Using 200 towers, Living Restoration planted kale, lettuce, Swiss chard, bok choy and more on a West Shore vertical farm.
By Tracey Porpora
December 13, 2014
The farm was planted in October on Bloomfield Avenue on underutilized property in the West Shore Green Zone owned by ADCO Electrical Co.
The West Shore, viewed as New York City’s “final frontier” of vacant industrially zoned land, will also soon be home to seven new businesses.
December 27, 2014 Comments Off
Ellen Frost of Local Color Flowers only buys flowers from within a 100-mile radius
By Yvonne Wenger,
The Baltimore Sun
Nov 12, 2014
“Flowers are a good option for people who are interested in farming but want to try something different or have a niche that sets them apart from food growers,” Frost said. “For us, it’s exciting as a viable entrepreneurial option for farmers, and to eliminate blight.”
With about a dozen urban farms operating in Baltimore, city officials are investigating other ways to use vacant lots, said Jenny Guillaume, the Growing Green Initiative coordinator for the city’s Office of Sustainability. The city started a push for more community gardens in 2011 to uplift blighted neighborhoods, give families access to more healthy food options and help unemployed residents earn money.
November 20, 2014 Comments Off
Heather Hava, right, who is working on a doctorate in aerospace engineering sciences at the University of Colorado Boulder, describes a computerized system she is developing with other graduate students participating in the exploration HABitat (X-Hab) Academic Innovation Challenge.
The ROGR robots can visit a specific plant to deliver water or to locate and grasp a fruit or vegetable. If an astronaut requests tomatoes for a salad, the system decides which specific plants have the ripest tomatoes and assigns parallel harvesting tasks to ROGR.
By Bob Granath
NASA’s Kennedy Space Center, Florida
July 7, 2014
For more than a half-century, NASA has made the stuff of science fiction into reality. Researchers are continuing that tradition by designing robots to work in a deep-space habitat, tending gardens and growing food for astronaut explorers. It sounds like a concept from Star Wars, but a team of graduate students from the University of Colorado Boulder is now developing the innovative technology to make it possible.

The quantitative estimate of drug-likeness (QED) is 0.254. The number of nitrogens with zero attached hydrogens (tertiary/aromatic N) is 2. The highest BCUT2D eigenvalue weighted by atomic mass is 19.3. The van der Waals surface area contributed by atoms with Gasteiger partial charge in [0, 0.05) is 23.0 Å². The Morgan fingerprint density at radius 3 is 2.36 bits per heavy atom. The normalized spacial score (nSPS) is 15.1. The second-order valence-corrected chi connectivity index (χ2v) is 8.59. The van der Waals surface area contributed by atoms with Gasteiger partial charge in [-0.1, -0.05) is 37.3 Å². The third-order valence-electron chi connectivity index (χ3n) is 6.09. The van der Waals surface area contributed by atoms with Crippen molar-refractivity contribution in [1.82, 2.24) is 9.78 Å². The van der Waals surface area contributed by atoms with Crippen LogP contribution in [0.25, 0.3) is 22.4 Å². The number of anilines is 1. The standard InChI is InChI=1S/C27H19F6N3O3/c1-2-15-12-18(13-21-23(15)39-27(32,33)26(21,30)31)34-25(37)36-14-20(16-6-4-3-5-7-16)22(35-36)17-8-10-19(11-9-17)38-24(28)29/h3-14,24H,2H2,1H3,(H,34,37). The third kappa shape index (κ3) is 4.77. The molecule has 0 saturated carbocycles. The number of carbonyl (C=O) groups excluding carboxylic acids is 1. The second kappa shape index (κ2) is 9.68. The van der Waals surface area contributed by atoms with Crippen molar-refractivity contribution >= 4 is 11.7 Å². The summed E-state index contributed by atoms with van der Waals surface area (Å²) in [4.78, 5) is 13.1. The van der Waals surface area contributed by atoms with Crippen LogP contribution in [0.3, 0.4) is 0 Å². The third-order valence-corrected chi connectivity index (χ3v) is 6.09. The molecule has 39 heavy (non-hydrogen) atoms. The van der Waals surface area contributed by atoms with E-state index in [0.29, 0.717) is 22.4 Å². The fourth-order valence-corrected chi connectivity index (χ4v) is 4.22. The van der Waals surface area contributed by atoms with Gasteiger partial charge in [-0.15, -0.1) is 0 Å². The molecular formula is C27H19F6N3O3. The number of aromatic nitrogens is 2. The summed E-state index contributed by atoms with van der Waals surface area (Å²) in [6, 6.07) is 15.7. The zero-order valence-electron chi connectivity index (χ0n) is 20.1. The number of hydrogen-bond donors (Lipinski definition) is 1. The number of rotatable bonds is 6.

As astronauts explore beyond Earth, they will need to make their habitat as self-sustaining as possible. This includes growing fruits and vegetables.
November 17, 2014 Comments Off
The project is funded by a $350,000 grant from Humana Foundation
November 3, 2014
Politicians and community groups gathered in Austin last week to break ground on a community farm they hope will provide badly needed fresh produce to the West Side and educate residents on the importance of good nutrition.
The project, which is being funded by a $350,000 grant from Humana Foundation, will be located on an 8,000-square-foot lot across the street from the PCC Community Wellness Center, 5425 W. Lake St.
PCC President and CEO Robert Urso said the farm will be a step in combating the scarcity of fresh produce in Austin, which the U.S. Department of Agriculture has designated as a “food desert” because the area does not have easy access to fresh, healthy and affordable food.
November 15, 2014 Comments Off
The farm is about a third of an acre. It is small, because city lots are small.
By Diane Desenberg
Ground Breaking Roots
June 12, 2014
I asked Mary if she thought New Roots Urban Farm could make a profit, if the collective chose to. She pointed out that the land is held in some kind of trust, so there is no mortgage. They don’t use large farm equipment, so they don’t have onerous capitalization costs. All they would have do would be to increase the size of the CSA and they would immediately see a profit. Mary, herself, is working on a startup called Bee Simple, which sells honey, microgreens, and soap. The New Roots collective is supportive of her efforts.
November 5, 2014 Comments Off
“People are taking advantage of idle properties in the public domain in other cities, but we were the first ones to do it here.”
By Dave Soref
Oct 26, 2014
Amanda Fuller and Peter Thiong met in 2011 while working for a nonprofit promoting urban agriculture in West Louisville. When that organization shut its doors two years later, Fuller and Thiong decided to take matters into their own hands. Incorporating under the name Lots of Food, they purchased five contiguous vacant lots from the Louisville Land Bank Authority and got to work.
“Lots of Food is located is an area that most people would probably describe as economically depressed,” Fuller tells Organic Connections. “It is the oldest part of Louisville, the area right along the riverfront where the port used to be (the neighborhood is called Portland). So, it is historically significant and interesting in that way; it’s just very poor right now and has been neglected for a long time.
November 1, 2014 Comments Off
By the end of the season, it’s expected that $20,000 worth of produce will have been pulled from the vines of Farm 18’s one-acre plot.
By Jason Kane And Ariel Min
PBS News Hour
October 28, 2014
WHEELING, W.Va. — When Danny Swan first broke ground on his West Virginia farm in June 2008, his rototiller hit a baby doll. Then some porcelain plates. Then a pair of pantyhose.
It didn’t take him long to discover that pieces of an entire urban neighborhood were buried beneath the soil — “bricks and rocks and everything else contained in houses that used to be here,” he said.
October 29, 2014 Comments Off